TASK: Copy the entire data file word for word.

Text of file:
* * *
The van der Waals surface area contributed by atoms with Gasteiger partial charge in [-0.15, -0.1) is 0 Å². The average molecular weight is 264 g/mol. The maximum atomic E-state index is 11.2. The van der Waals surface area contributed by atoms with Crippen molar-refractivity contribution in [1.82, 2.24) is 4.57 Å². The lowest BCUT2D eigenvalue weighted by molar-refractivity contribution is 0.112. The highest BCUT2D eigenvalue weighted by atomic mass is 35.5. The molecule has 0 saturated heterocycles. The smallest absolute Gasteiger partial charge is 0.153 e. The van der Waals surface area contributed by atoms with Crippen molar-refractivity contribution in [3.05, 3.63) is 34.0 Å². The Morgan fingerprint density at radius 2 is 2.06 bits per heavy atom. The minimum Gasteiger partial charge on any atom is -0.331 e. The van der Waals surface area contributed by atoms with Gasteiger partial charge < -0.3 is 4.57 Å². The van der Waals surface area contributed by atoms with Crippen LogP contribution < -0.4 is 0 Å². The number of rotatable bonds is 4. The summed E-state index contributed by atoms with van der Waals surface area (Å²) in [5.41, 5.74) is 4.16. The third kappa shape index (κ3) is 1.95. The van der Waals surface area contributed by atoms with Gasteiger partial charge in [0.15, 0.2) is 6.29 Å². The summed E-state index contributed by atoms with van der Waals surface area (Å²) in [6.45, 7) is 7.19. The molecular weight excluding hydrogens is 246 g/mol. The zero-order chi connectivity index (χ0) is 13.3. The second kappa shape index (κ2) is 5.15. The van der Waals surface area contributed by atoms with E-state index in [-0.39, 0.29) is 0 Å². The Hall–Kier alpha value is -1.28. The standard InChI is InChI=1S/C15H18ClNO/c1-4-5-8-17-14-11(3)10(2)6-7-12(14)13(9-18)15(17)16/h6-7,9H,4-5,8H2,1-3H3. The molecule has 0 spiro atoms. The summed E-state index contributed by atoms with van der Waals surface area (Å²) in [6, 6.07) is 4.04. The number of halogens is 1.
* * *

The van der Waals surface area contributed by atoms with Gasteiger partial charge in [-0.15, -0.1) is 0 Å². The average molecular weight is 264 g/mol. The maximum atomic E-state index is 11.2. The van der Waals surface area contributed by atoms with Crippen molar-refractivity contribution in [1.82, 2.24) is 4.57 Å². The lowest BCUT2D eigenvalue weighted by molar-refractivity contribution is 0.112. The highest BCUT2D eigenvalue weighted by atomic mass is 35.5. The molecule has 0 saturated heterocycles. The smallest absolute Gasteiger partial charge is 0.153 e. The van der Waals surface area contributed by atoms with Crippen molar-refractivity contribution in [3.05, 3.63) is 34.0 Å². The Morgan fingerprint density at radius 2 is 2.06 bits per heavy atom. The minimum Gasteiger partial charge on any atom is -0.331 e. The van der Waals surface area contributed by atoms with Gasteiger partial charge < -0.3 is 4.57 Å². The van der Waals surface area contributed by atoms with Crippen LogP contribution < -0.4 is 0 Å². The number of rotatable bonds is 4. The summed E-state index contributed by atoms with van der Waals surface area (Å²) in [5.41, 5.74) is 4.16. The third kappa shape index (κ3) is 1.95. The van der Waals surface area contributed by atoms with Gasteiger partial charge in [0.15, 0.2) is 6.29 Å². The summed E-state index contributed by atoms with van der Waals surface area (Å²) in [6.45, 7) is 7.19. The molecular weight excluding hydrogens is 246 g/mol. The zero-order chi connectivity index (χ0) is 13.3. The second kappa shape index (κ2) is 5.15. The van der Waals surface area contributed by atoms with E-state index in [-0.39, 0.29) is 0 Å². The Hall–Kier alpha value is -1.28. The standard InChI is InChI=1S/C15H18ClNO/c1-4-5-8-17-14-11(3)10(2)6-7-12(14)13(9-18)15(17)16/h6-7,9H,4-5,8H2,1-3H3. The molecule has 0 spiro atoms. The summed E-state index contributed by atoms with van der Waals surface area (Å²) in [6, 6.07) is 4.04. The number of halogens is 1.